Fox sparrows are ground-dwelling birds, hopping and scratching with both feet at leaf-litter or bare earth in an attempt to stir up small insects and seeds. They also nest either on the ground or very low in thickets. They are thus a prime target for predators; studies in Denali National Park, in Alaska, found that fox sparrows comprised nearly 10% of the diet of resident merlins (falcons found in the forests of the northern parts of the world).
The fox sparrow is so named because its reddish color recalls the red fox, a small, widespread wild dog whose name comes from the Old English "fox" or "vox", which ultimately derives from a word meaning "hairy" or "bushy", in reference to a fox's fluffy tail. Whether "fox" was pronounced with an "f" or "v" sound was originally a matter of regional accent; today, the "f" variant is used for foxes as a whole, while the females specifically, called "vixens", retain the "v" sound. In French, as is spoken in some of the bird's range, this bird is not the fox sparrow but "bruant fauve", or the "wildcat bunting"; New World sparrows are indeed more closely related to Old World buntings than to Old World sparrows, and, in French, the term for "wildcat" also describes a reddish tan color such as that sported by a lion or a cougar. To science, the bird is Pasarella iliaca. The genus name means "little sparrow", even though the fox sparrow is one of the largest New World sparrows and about the same size as the ubiquitous house sparrow. The species name comes from the Latin for "flanks" and was originally applied to a thrush; the German naturalist Blasius Merrem, who was the first ornithologist to split the ostrich and its kin from the rest of Class Aves, first described the fox sparrow as Fringilla iliaca, the Latin equivalent of "drossel-finke", or "thrush-finch", due to the bold, thrush-like spotting of the bird's flanks and breast.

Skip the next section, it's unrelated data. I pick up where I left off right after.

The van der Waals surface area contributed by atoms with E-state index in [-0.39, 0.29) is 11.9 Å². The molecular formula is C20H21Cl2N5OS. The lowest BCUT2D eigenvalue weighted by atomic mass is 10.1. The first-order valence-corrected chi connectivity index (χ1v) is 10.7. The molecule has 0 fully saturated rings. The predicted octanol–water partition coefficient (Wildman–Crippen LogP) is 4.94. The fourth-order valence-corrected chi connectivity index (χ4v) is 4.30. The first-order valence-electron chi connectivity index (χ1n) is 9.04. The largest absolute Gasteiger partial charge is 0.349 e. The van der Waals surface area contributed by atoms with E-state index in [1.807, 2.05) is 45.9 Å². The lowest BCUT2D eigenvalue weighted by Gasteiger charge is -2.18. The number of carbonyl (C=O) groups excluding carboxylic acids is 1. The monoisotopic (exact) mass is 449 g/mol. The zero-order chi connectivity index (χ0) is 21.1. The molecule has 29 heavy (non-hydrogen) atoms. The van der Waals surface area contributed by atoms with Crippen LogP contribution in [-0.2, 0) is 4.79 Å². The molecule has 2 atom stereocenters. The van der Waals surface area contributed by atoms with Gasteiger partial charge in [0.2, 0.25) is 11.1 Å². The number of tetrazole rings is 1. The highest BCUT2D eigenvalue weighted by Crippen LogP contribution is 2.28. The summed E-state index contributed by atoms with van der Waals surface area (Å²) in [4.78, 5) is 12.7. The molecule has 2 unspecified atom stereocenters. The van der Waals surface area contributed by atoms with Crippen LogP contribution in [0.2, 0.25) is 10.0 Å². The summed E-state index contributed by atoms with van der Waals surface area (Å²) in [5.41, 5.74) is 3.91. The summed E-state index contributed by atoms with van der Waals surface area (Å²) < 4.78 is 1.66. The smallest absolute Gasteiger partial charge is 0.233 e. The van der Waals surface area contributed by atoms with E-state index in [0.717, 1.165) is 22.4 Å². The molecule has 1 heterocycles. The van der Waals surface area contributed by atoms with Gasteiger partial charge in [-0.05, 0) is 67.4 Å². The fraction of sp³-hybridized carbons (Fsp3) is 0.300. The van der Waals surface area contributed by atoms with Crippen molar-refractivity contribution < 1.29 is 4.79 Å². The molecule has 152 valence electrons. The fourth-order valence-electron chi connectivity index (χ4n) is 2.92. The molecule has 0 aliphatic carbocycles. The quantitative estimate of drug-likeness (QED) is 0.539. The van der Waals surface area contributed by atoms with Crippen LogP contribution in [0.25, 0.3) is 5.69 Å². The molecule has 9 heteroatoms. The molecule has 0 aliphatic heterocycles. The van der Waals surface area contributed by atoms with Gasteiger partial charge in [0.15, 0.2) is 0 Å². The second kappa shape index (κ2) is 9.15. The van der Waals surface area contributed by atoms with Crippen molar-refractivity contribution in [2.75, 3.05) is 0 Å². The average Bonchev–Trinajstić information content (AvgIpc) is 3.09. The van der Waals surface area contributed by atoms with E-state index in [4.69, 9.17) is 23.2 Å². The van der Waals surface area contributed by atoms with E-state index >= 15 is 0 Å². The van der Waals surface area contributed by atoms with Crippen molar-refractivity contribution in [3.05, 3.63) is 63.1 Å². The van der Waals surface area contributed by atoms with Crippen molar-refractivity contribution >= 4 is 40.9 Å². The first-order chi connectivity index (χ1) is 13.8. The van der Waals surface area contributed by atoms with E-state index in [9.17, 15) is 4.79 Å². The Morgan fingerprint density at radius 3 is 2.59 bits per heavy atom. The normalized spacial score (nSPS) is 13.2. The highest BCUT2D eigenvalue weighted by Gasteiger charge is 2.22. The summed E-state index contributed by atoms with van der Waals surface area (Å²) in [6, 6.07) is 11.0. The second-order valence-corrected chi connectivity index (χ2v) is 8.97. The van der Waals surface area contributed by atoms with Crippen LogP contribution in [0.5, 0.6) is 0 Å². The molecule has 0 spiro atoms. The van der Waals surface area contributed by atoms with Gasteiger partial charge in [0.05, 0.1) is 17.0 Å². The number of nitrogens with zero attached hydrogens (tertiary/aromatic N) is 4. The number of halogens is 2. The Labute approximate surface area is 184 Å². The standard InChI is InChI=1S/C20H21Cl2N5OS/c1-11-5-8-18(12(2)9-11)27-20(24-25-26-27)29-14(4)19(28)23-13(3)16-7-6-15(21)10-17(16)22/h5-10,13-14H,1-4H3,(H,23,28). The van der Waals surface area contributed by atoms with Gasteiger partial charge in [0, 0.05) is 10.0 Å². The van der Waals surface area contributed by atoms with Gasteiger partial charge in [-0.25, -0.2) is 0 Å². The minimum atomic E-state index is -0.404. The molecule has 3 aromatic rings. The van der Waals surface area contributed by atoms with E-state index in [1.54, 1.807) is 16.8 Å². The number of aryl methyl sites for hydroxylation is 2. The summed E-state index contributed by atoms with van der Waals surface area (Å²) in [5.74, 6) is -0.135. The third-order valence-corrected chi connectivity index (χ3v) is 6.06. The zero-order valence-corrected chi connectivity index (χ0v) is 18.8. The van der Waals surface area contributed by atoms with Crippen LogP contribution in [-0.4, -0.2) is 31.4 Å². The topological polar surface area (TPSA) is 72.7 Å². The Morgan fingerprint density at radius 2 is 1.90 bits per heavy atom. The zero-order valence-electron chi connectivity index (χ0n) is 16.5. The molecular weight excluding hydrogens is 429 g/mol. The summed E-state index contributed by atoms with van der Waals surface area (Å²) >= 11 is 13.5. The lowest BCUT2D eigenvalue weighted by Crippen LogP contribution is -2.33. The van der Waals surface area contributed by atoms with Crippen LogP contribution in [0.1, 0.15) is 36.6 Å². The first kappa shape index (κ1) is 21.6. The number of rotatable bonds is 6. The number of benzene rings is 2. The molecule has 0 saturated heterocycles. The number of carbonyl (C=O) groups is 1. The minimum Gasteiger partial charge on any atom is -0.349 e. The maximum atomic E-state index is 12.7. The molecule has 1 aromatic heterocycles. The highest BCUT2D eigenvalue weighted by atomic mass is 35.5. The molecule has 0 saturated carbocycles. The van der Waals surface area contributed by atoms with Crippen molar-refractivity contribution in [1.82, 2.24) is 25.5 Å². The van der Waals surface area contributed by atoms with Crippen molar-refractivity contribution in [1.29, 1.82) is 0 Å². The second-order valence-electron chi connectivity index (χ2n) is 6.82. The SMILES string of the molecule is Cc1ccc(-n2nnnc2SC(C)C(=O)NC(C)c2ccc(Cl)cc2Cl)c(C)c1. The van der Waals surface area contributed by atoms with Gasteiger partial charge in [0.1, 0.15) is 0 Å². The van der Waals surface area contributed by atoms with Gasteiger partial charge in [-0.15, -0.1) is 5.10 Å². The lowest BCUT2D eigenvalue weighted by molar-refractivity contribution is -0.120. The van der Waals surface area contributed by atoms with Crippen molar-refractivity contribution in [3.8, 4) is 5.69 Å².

Picture This: The Periodic Table | Philip Ball, Broadcast
“Philip Ball on the visual ordering of all the elements known to humankind—and how we might order them differently.”
Test of Time | Wright Thompson, ESPN
A defense of test cricket, a sport whose matches last as long as a business week, by an American sports writer who worries that a world without the time to watch test cricket is a world without the time to do much of anything at all.
Napoleonic Conspiracy Theories, Unsociable Shabbiness, and More Occupational Hazards of the Second-Hand Book Trade | Shaun Bythell, Literary Hub
Excerpted from Bythell’s Remainders of the Day, a diary of his experiences as the proprietor of a second-hand bookstore in Scotland. The highlights: the different things to expect from the ways books are brought to the shop and thoughts on the way booksellers are portrayed in books.
ANV | Jorge Baldeon, DUST
[VIDEO] [FICTION] "A young stargazer cadet who's working for a mysterious agency decides to disobey direct orders and ends up in the middle of a close encounter conflict that forces her to decide where her true alliances reside." (28 minutes)
See the full archive of curations on Notion